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UK's William Shakespeare, 81, first man to get approved COVID vaccine, dies of unrelated illness
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UK's William Shakespeare, 81, first man to get approved COVID vaccine, dies of unrelated illness

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A British retiree named William Shakespeare was one of the first people in Britain to receive the newly approved COVID-19 vaccine outside a clinical trial. Many puns followed on social media.

The first man in the world to receive a clinically approved COVID-19 vaccine has died of an unrelated illness, British officials said.

The 81-year-old Englishman, named William Shakespeare, was the first man and second person to get a Pfizer jab after the U.K. approved the experimental shots in early December. The first person was 90-year-old British grandmother Margaret Keenan.

Shakespeare died Thursday, but the cause of death was not immediately known, according to the BBC. The Coventry resident had reportedly worked at Rolls Royce and served as a parish councilor for many years.

He made international headlines after getting inoculated at University Hospital Coventry, a major milestone in the fight against the COVID-19 pandemic.

William Shakespeare

William Shakespeare, 81, receives the Pfizer/BioNTech COVID-19 vaccine at University Hospital in Coventry, United Kingdom, on Dec. 8, 2020. Shakespeare, the first man in the world to get an approved COVID vaccine, has died at age 81 of an unrelated illness.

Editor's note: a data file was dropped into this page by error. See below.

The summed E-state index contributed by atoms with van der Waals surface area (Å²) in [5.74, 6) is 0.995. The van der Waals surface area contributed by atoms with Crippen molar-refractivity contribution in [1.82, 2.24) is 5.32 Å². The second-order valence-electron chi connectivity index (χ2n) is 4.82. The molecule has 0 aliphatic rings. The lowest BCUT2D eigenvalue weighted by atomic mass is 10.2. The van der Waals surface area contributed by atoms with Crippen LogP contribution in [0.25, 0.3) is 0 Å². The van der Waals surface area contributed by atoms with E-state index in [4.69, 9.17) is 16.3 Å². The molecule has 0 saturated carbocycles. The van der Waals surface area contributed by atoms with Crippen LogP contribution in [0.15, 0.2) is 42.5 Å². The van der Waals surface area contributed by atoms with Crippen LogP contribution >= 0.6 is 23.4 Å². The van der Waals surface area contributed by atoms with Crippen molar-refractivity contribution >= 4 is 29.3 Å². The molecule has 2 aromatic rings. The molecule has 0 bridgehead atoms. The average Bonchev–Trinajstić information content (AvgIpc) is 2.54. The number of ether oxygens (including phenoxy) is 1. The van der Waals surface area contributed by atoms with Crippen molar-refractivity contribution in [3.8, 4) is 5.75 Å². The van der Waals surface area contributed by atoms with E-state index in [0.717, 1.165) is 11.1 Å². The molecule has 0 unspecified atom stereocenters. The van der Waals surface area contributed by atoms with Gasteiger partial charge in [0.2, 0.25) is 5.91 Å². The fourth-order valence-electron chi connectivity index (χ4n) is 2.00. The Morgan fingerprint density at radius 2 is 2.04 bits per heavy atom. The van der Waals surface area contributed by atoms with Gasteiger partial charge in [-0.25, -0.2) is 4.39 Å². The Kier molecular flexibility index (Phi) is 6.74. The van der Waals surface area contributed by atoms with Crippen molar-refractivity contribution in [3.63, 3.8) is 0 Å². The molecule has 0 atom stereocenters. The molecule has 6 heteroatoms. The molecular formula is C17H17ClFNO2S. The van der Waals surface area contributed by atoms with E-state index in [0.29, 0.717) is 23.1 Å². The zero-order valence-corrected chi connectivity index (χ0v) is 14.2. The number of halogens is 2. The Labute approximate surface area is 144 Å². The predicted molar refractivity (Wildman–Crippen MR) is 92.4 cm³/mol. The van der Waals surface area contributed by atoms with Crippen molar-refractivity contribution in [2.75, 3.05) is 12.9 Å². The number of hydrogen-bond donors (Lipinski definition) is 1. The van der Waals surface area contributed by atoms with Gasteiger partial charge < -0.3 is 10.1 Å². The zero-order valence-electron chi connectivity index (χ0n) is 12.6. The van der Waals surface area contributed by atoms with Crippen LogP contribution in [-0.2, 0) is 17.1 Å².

His name helped draw even more attention — and jokes — to that special moment.

Some on social media referred to the scene as "The Taming of the Flu," a reference to playwright William Shakespeare's 16th-century work "The Taming of the Shrew."

The vaccinated Shakespeare was also an active supporter of the local Labour Party, according to multiple Twitter posts.

"We're sorry to hear of the death of Coventry Labour stalwart Bill Shakespeare," West Midlands Labour officials tweeted.

"Bill will be remembered for many things, including a taste for mischief," said Coventry council member Jayne Innes, who described Shakespeare as an "international sensation."

He is survived by his wife, Joy, their two sons and several grandchildren, the BBC reported.

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